With the rapid spread of COVID-19, we saw a drastic shift in how many students would be learning at the start of the Fall 2020 school year. There are a few different learning modals that are being followed by different school districts. Many children are fully remote, having all their learning occur via an online platform. Some children are spending 2-4 days a week in person at school, with shortened days and additional e-learning occurring at home. And finally, several school districts have chosen to return to school full time with precautions in place.
E-learning can be a difficult transition for children with ASD for several reasons. The fact that they will be required to attend to a computer for long periods of time, with the added distractor of being at home can pose a challenge. There may also be longer periods of downtime, while the teacher is asking other students questions or prepping for the next activity. Many kids use IPads or computers for leisure activities, and they may be tempted to exit out of their e-learning platform to engage in other activities. Finally, the change in routine can be incredibly challenging for children, the idea of going to school but remaining home can be difficult to understand or adjust to.
There are several things parents can do to help support their children with ASD when it comes to e-learning. Visual schedules and calendars to help their children prepare for their day and attend to tasks as needed. This can help ease some anxiety and transitions between classes. It can also detail which class they will be attending, and which teacher will be leading the class. Helping prep the learning area at home can support success when it comes to e-learning. Providing the child with a decluttered workspace, removing as many distractions as possible. Also providing an environment with minimal noise, and if needed have fidgets to help with any needed movement breaks and support focus on each class/task.
Parents can also reach out to their child’s teacher for any resources to help familiarize the child to the new virtual learning platform. There are also support groups available for parents to help gain additional ideas to support children with the new platform for learning this school year. Finally, parents can request IEP meetings to discuss appropriate supports for their children during remote learning. These meetings can be used to discuss any needed changes to the content or methods of instruction.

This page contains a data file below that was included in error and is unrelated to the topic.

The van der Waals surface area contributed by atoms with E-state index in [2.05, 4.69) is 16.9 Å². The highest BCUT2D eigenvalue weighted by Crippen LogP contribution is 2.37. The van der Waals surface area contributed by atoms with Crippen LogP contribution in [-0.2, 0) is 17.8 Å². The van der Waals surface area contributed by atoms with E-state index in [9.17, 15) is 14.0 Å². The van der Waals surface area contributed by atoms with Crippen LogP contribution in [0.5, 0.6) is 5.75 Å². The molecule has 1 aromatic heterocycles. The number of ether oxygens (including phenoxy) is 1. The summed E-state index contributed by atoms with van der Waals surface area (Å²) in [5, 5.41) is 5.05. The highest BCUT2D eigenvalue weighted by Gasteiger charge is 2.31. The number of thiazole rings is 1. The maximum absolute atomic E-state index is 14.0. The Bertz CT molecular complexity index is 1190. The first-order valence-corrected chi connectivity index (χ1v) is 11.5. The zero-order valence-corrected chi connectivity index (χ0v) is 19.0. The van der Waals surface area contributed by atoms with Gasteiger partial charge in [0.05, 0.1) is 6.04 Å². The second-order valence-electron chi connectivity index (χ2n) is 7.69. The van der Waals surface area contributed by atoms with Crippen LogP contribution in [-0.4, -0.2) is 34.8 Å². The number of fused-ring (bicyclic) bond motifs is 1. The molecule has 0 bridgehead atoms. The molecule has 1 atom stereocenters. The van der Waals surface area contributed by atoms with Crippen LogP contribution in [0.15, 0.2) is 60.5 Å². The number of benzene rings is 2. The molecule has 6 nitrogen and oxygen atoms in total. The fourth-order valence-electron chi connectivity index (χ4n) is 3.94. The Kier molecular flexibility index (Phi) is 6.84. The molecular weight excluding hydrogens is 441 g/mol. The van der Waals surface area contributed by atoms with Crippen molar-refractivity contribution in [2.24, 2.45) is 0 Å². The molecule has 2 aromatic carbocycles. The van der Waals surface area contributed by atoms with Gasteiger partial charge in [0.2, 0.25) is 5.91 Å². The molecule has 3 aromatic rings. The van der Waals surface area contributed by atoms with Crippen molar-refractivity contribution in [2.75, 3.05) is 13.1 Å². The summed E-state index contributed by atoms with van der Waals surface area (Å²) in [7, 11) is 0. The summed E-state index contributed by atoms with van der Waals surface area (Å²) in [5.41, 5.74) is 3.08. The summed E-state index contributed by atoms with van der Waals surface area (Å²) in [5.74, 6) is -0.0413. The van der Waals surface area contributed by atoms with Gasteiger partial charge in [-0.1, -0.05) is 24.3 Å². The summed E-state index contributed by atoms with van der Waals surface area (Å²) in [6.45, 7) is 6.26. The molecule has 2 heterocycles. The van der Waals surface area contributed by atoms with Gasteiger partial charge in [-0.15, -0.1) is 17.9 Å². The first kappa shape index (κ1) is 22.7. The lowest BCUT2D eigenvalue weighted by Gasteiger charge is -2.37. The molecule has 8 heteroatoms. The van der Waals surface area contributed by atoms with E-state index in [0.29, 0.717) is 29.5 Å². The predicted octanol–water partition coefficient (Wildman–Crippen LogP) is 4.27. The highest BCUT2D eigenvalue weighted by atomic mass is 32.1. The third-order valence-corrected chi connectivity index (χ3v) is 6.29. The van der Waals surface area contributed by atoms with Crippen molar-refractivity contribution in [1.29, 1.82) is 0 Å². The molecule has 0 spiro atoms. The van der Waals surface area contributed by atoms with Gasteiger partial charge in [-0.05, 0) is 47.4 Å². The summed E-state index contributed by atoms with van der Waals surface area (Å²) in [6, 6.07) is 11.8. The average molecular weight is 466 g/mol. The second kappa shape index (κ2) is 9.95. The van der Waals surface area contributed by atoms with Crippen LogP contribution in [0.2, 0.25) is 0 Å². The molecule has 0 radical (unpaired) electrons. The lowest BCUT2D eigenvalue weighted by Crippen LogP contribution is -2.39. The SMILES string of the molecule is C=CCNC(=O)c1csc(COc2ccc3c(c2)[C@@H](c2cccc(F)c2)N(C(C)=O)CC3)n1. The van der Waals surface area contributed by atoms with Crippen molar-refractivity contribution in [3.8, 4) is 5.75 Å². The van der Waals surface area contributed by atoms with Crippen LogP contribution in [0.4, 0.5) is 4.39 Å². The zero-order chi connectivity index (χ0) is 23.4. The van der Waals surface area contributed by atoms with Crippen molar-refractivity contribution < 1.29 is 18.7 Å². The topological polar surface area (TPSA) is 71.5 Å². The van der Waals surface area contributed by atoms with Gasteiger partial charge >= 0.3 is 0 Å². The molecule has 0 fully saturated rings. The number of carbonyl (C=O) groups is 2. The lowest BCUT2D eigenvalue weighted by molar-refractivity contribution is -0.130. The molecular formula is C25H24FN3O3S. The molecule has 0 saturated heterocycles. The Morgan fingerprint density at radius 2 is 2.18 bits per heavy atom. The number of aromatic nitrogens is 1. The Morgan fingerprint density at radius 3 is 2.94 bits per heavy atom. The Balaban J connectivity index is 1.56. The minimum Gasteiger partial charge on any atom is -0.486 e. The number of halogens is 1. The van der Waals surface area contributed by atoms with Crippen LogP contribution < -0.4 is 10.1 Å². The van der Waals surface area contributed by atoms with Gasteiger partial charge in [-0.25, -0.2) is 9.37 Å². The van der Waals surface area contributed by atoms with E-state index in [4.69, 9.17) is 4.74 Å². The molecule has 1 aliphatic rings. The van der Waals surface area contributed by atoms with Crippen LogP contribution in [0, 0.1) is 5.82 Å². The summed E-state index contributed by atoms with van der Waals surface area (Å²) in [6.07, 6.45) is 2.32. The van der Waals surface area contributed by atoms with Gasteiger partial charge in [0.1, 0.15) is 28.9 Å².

2020 marked a huge change to our educational system and with that many challenges arose for our children. Parents can help prepare their students for the changes in their learning platforms in a few different ways. Preparing our students in advance can help them anticipate the changes, and possibly make the transition a little smoother. Establishing daily routines can also help a child adjust to their new learning platform. Visual schedules can help support the new routine and guide e-learning. Online learning can be confusing to some children, as they may be only used to using their IPads/computers for leisure activities. Helping them understand when it is time for e-learning and when it is time to play can help them understand how they are using their devices at a given time. If additional supports are needed, parents can reach out to either their child’s teacher or call for an IEP meeting. Additional resources/accommodations can be made to ensure a child is able to succeed with their new e-learning platform.